Courtesy Misfires

A bad idea that is inherently dangerous

The courtesy left — when a driver suddenly stops to let a driver in an oncoming lane cross over to make a turn — is either a last vestige of public decency on the roads or a risk to others. We believe it is the latter. In effect, the practice adds up to one driver’s making a decision for another, a bad idea that is inherently dangerous.

We were again put in mind of this last week when we read in these pages about a bicyclist who was hurt on Sept. 13 when he collided with a car on Pantigo Road. According to police, an East Meadow resident who was headed east paused to allow a visitor from Martha’s Vineyard who was headed west to turn toward the CVS Pharmacy parking lot on Gay Lane. Thomas Kim of Brooklyn, who was pedaling east on a bicycle, slammed into the side of the sedan making the left, which blocked his path. He was flown by Suffolk police helicopter to Stony Brook University Hospital for treatment.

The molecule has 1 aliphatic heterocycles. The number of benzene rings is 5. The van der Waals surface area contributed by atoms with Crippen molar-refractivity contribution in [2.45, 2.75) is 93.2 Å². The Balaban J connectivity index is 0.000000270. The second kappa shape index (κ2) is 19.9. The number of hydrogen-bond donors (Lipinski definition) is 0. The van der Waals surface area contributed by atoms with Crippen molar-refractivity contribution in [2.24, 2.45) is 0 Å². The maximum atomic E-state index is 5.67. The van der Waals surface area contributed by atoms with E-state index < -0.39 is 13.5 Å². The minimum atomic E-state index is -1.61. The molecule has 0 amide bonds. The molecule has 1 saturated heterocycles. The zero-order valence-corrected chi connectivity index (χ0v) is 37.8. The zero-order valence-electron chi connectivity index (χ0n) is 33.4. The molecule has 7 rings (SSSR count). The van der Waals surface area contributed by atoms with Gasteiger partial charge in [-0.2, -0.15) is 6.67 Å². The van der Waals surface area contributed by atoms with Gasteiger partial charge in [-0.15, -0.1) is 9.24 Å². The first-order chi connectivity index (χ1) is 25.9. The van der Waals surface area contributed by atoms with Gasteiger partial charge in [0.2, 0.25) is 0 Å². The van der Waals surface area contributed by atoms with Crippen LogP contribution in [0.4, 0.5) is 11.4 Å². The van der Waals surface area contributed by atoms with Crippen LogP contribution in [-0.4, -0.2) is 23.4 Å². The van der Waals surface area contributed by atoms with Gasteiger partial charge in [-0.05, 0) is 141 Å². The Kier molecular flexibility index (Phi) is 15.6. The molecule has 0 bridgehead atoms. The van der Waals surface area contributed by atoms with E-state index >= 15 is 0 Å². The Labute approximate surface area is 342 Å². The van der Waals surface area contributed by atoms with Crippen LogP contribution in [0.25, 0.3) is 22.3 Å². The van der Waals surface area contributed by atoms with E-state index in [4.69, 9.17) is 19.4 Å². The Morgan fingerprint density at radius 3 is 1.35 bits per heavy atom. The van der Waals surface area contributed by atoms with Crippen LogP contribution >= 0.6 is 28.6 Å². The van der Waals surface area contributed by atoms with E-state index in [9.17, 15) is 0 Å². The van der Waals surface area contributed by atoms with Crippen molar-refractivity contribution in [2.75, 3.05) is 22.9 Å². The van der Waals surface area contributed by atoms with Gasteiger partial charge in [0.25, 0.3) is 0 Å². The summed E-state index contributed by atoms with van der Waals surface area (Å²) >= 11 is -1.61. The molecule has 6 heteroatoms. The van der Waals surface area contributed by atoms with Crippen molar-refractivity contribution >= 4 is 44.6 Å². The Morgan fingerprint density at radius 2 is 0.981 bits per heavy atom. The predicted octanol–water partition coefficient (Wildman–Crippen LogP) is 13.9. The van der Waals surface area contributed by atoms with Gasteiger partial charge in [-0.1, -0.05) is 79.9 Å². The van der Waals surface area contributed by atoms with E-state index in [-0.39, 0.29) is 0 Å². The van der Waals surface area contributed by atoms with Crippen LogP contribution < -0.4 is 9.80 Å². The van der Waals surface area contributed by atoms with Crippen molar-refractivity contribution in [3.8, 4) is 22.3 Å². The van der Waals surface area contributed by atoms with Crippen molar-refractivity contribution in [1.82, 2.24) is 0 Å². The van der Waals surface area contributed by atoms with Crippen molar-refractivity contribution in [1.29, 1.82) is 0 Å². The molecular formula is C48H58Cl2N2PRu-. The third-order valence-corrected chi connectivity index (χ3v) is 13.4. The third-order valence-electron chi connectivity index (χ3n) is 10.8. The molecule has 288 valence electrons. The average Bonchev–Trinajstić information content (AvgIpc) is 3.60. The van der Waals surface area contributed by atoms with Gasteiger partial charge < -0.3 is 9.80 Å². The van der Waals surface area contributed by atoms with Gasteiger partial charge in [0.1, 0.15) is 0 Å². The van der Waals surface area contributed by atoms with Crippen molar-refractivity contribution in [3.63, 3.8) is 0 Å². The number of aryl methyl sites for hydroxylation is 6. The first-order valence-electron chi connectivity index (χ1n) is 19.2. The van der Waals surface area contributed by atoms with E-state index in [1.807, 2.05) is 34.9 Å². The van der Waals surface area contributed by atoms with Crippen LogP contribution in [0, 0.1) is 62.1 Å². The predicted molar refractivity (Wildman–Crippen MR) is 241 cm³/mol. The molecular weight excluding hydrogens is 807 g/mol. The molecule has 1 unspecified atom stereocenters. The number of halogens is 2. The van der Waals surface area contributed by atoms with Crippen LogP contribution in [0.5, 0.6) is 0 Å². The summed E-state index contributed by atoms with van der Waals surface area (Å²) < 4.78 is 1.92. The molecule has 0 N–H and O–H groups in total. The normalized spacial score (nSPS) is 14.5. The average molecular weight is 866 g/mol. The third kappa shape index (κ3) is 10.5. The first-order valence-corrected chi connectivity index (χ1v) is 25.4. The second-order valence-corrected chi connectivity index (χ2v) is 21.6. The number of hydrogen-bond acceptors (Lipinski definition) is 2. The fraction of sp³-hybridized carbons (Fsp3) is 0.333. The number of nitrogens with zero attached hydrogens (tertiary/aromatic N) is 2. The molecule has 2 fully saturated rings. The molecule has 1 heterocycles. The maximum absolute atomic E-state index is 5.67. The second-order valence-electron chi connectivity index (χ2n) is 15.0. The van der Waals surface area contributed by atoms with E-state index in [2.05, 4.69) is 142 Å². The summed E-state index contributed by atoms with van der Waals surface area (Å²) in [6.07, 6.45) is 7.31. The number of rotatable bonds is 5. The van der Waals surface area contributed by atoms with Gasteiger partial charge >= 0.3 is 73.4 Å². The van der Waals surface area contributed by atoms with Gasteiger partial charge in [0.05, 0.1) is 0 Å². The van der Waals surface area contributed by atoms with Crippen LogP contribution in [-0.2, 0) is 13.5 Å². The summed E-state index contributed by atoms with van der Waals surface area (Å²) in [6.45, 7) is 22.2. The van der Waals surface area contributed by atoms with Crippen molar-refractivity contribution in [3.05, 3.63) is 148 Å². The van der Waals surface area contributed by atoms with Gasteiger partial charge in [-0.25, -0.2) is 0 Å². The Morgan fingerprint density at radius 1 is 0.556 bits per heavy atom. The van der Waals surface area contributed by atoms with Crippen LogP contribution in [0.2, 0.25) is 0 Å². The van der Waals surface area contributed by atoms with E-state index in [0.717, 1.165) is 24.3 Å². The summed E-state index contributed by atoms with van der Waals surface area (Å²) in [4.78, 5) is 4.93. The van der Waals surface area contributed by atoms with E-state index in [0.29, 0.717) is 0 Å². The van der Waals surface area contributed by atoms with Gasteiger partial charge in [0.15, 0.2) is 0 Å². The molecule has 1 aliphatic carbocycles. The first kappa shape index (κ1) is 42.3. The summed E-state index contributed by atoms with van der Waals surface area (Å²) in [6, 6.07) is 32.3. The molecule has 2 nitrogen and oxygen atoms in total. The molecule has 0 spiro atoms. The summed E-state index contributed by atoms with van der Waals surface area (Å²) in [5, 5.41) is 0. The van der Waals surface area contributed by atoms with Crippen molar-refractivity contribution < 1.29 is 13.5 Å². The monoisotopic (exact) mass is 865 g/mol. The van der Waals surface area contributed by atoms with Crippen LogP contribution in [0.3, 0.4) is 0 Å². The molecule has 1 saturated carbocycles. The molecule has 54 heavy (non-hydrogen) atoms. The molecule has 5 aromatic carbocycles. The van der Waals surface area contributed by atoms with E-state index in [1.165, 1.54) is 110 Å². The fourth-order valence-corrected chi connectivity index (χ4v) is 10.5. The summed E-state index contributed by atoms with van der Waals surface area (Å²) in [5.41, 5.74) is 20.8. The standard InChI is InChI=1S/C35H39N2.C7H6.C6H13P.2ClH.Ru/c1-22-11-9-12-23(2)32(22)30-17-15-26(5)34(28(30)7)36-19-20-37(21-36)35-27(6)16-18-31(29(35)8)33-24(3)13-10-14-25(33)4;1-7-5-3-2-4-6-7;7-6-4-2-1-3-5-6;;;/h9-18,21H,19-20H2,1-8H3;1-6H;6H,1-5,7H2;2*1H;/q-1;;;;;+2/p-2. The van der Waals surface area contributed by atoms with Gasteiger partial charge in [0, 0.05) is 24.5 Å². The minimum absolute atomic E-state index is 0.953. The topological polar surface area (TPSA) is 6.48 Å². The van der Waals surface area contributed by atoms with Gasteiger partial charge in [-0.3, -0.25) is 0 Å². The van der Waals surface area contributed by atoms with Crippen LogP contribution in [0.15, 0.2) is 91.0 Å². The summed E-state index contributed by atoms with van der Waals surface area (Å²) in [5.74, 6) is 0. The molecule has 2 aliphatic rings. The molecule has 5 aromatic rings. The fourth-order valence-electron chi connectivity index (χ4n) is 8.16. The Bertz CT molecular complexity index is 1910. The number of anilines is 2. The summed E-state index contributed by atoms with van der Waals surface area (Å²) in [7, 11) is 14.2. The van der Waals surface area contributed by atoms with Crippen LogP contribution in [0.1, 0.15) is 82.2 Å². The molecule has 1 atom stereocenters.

This accident was hardly the first caused by good intentions gone awry. There have been recent similar incidents that we know of in Montauk, Amagansett, and Bridgehampton — some that also required hospital visits for injuries. A friend remains in a brace now months after an accident caused when the driver in front of his truck jammed on the brakes to avoid a group of ducks.

The courtesy left is contagious and seems to have become more prevalent. Also risky is something seen frequently on East Hampton’s Main Street, when drivers with the right of way allow jaywalkers to cross, only to have them stroll into the path of another vehicle in the next lane.

Equal to being aware of hazards, drivers should strive to make the movements of their vehicles easily understood, steady, and predictable. As much as we should celebrate the impulse to be chivalrous,  caution and the commonly understood rules of the road should always take precedence.